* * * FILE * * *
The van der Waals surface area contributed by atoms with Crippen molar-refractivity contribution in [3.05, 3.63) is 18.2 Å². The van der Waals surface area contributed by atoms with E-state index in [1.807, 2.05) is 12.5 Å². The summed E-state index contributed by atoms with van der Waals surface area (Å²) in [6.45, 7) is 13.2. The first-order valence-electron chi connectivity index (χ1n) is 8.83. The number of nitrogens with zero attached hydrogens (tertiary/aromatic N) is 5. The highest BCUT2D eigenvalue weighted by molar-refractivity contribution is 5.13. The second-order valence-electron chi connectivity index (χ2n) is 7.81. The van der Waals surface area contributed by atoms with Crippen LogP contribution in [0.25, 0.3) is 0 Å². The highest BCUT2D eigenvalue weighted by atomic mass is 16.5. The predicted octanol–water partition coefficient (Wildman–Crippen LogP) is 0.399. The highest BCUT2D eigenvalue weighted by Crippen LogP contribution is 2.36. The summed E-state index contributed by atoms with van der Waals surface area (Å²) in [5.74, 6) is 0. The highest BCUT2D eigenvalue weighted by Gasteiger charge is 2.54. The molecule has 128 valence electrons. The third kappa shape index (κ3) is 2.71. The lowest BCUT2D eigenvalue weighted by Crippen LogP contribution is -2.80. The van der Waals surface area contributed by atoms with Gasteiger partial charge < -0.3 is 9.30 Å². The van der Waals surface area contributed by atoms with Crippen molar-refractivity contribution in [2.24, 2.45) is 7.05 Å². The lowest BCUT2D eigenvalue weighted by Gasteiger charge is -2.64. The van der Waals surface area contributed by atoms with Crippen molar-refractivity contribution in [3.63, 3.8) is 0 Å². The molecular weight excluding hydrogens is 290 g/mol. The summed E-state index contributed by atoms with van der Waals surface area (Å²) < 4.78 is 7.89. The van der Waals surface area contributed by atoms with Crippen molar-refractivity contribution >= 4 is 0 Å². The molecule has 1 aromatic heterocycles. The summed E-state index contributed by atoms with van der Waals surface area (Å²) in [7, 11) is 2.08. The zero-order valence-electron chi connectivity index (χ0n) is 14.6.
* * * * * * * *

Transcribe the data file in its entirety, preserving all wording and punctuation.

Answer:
The van der Waals surface area contributed by atoms with Crippen molar-refractivity contribution in [3.05, 3.63) is 18.2 Å². The van der Waals surface area contributed by atoms with E-state index in [1.807, 2.05) is 12.5 Å². The summed E-state index contributed by atoms with van der Waals surface area (Å²) in [6.45, 7) is 13.2. The first-order valence-electron chi connectivity index (χ1n) is 8.83. The number of nitrogens with zero attached hydrogens (tertiary/aromatic N) is 5. The highest BCUT2D eigenvalue weighted by molar-refractivity contribution is 5.13. The second-order valence-electron chi connectivity index (χ2n) is 7.81. The van der Waals surface area contributed by atoms with Crippen LogP contribution in [0.25, 0.3) is 0 Å². The highest BCUT2D eigenvalue weighted by atomic mass is 16.5. The predicted octanol–water partition coefficient (Wildman–Crippen LogP) is 0.399. The highest BCUT2D eigenvalue weighted by Crippen LogP contribution is 2.36. The summed E-state index contributed by atoms with van der Waals surface area (Å²) in [5.74, 6) is 0. The highest BCUT2D eigenvalue weighted by Gasteiger charge is 2.54. The molecule has 128 valence electrons. The third kappa shape index (κ3) is 2.71. The lowest BCUT2D eigenvalue weighted by Crippen LogP contribution is -2.80. The van der Waals surface area contributed by atoms with Gasteiger partial charge < -0.3 is 9.30 Å². The van der Waals surface area contributed by atoms with Crippen molar-refractivity contribution in [2.24, 2.45) is 7.05 Å². The lowest BCUT2D eigenvalue weighted by Gasteiger charge is -2.64. The van der Waals surface area contributed by atoms with Crippen molar-refractivity contribution in [3.63, 3.8) is 0 Å². The molecular weight excluding hydrogens is 290 g/mol. The summed E-state index contributed by atoms with van der Waals surface area (Å²) < 4.78 is 7.89. The van der Waals surface area contributed by atoms with Crippen molar-refractivity contribution >= 4 is 0 Å². The molecule has 1 aromatic heterocycles. The summed E-state index contributed by atoms with van der Waals surface area (Å²) in [7, 11) is 2.08. The zero-order valence-electron chi connectivity index (χ0n) is 14.6.